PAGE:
Tetzaveh focuses on the garments and ordination of the priests. Among the details the Torah specifies, Exodus 28:31 tells us “You shall make the robe of the ephod (me’il ha-ephod) of pure blue (k’lil techeilet).”
It was entirely [blue]. It seems to me that the reason [that the robe was entirely blue] was that the robe could be seen under the ephod and the breastpiece. A function of the ephod and the breastpiece was that they served for “remembrance” (zicharon).
The color blue also serves for remembrance, since it is the color of heaven. So the rabbis said (BT Menachot 43b) about the blue [thread] of the tzitzit – that the blue color is similar to that of the oceans, and the color of the oceans is similar to that of the heavens, and the color of the heavens is similar to that of the Divine Throne. For that reason the robe is entirely blue, without any purple or red [threads]. (Translation Martin Lockshin)
Intrigued by this attention to the color blue, I discovered some fascinating aspects of its history.
According to Artsy.net, blue only became popular sometime around 13th century: “Sometimes called ‘true blue,’ ultramarine is made from the semiprecious gemstone lapis lazuli, which for centuries could only be found in a single mountain range in Afghanistan. Lapis first appeared as a “true blue” pigment in the 6th century, gracing Buddhist frescoes in Bamiyan, Afghanistan. Around 700 years later, the pigment traveled to Venice and soon became the most sought-after color in medieval Europe. For centuries, the cost of lapis rivaled the price of gold. Given its hefty price tag, the color was reserved for only the most important figures (namely, the Virgin Mary) and the most lucrative commissions (namely, the church).”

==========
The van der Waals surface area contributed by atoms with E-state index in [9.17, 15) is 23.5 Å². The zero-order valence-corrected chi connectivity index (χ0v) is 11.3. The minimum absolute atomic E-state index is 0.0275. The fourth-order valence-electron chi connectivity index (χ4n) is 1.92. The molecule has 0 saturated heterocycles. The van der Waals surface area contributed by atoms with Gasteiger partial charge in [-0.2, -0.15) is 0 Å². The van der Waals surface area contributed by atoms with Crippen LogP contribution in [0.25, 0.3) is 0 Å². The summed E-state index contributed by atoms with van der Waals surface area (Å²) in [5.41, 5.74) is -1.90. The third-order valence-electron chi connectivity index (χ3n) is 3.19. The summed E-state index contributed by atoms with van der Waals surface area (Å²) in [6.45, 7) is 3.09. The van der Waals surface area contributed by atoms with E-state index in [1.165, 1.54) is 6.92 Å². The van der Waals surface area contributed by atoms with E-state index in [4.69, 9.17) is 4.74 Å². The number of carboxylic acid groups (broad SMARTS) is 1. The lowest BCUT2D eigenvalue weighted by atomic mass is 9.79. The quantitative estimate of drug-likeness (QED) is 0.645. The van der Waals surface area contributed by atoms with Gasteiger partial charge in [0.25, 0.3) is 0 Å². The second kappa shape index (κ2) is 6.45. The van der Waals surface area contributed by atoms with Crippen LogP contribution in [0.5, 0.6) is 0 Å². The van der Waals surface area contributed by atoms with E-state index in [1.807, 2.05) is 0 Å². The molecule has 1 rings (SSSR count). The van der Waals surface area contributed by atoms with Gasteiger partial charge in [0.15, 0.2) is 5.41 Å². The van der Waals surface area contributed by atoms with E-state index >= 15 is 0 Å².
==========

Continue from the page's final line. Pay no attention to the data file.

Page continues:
And according to this delightful podcast episode of 99 Percent Invisible, blue was associated with girls rather than boys for many centuries due to the connection to the Virgin Mary. Pink, as a pale form of red, was seen as much more manly. The switch to pink as girly and blue as boyish only happened after World War 2.
In any event, Rashbam sees deep spiritual intent in the color blue, connecting us to the natural world and to the divinity beyond or within it.
The 16th-17th century rabbi Kli Yakar adds a few threads to the idea of what the ocean and heavens are supposed to remind us of. Just like the ocean could burst forth and flood with great devastation – but doesn’t, so too we should guard our tongues from speaking slander. And just like the heavens lead us to contemplate the Divine Throne, we reconnect to “the place of our sculpting.”
I think this means we reconnect to (1) origins; (2) formation; (3) humility; (4) an awareness of the gift of life; (5) dvekut, spiritual yearning and cleaving, or God-centeredness; and crucially (6) the creative core, the place where we operate from a vital potent ability to sculpt our own selves.
May the color blue create vivid spiritual associations for us, so that we might remember to shape ourselves and our world in as beautiful and as holy a way as possible.
For more about Rashbam, see my introduction.